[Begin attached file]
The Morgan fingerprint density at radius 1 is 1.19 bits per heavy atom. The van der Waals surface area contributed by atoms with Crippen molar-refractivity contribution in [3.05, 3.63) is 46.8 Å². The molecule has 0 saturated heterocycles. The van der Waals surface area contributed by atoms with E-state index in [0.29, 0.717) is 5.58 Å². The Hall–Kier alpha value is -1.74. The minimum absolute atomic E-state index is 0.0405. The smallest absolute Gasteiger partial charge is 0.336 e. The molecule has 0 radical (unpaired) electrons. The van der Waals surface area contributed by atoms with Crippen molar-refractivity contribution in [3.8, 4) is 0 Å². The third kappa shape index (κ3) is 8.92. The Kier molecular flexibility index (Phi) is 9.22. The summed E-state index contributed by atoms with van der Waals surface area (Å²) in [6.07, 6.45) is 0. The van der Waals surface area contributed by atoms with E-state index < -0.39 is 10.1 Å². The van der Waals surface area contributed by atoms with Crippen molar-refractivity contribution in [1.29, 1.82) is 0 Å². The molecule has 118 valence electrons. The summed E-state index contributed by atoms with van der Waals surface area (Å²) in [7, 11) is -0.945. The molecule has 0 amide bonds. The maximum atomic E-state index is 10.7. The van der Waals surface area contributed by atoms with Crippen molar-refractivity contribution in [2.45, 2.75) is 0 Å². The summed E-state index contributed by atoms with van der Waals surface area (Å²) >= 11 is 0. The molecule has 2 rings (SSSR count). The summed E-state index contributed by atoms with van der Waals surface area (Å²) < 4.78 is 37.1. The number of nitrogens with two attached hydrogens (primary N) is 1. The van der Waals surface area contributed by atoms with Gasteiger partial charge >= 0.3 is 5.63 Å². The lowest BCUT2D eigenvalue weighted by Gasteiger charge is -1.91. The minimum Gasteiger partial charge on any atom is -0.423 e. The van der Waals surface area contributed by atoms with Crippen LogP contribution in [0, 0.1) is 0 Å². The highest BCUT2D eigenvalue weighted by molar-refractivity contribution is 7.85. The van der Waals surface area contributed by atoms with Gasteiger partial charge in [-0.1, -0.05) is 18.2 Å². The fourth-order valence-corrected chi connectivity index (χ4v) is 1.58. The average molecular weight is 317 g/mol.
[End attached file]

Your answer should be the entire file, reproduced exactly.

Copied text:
The Morgan fingerprint density at radius 1 is 1.19 bits per heavy atom. The van der Waals surface area contributed by atoms with Crippen molar-refractivity contribution in [3.05, 3.63) is 46.8 Å². The molecule has 0 saturated heterocycles. The van der Waals surface area contributed by atoms with E-state index in [0.29, 0.717) is 5.58 Å². The Hall–Kier alpha value is -1.74. The minimum absolute atomic E-state index is 0.0405. The smallest absolute Gasteiger partial charge is 0.336 e. The molecule has 0 radical (unpaired) electrons. The van der Waals surface area contributed by atoms with Crippen molar-refractivity contribution in [3.8, 4) is 0 Å². The third kappa shape index (κ3) is 8.92. The Kier molecular flexibility index (Phi) is 9.22. The summed E-state index contributed by atoms with van der Waals surface area (Å²) in [6.07, 6.45) is 0. The van der Waals surface area contributed by atoms with E-state index < -0.39 is 10.1 Å². The van der Waals surface area contributed by atoms with Crippen molar-refractivity contribution in [1.29, 1.82) is 0 Å². The molecule has 118 valence electrons. The summed E-state index contributed by atoms with van der Waals surface area (Å²) in [7, 11) is -0.945. The molecule has 0 amide bonds. The maximum atomic E-state index is 10.7. The van der Waals surface area contributed by atoms with Crippen molar-refractivity contribution in [2.45, 2.75) is 0 Å². The summed E-state index contributed by atoms with van der Waals surface area (Å²) >= 11 is 0. The molecule has 2 rings (SSSR count). The summed E-state index contributed by atoms with van der Waals surface area (Å²) < 4.78 is 37.1. The number of nitrogens with two attached hydrogens (primary N) is 1. The van der Waals surface area contributed by atoms with Gasteiger partial charge >= 0.3 is 5.63 Å². The lowest BCUT2D eigenvalue weighted by Gasteiger charge is -1.91. The minimum Gasteiger partial charge on any atom is -0.423 e. The van der Waals surface area contributed by atoms with Crippen LogP contribution in [0, 0.1) is 0 Å². The highest BCUT2D eigenvalue weighted by molar-refractivity contribution is 7.85. The van der Waals surface area contributed by atoms with Gasteiger partial charge in [-0.1, -0.05) is 18.2 Å². The fourth-order valence-corrected chi connectivity index (χ4v) is 1.58. The average molecular weight is 317 g/mol.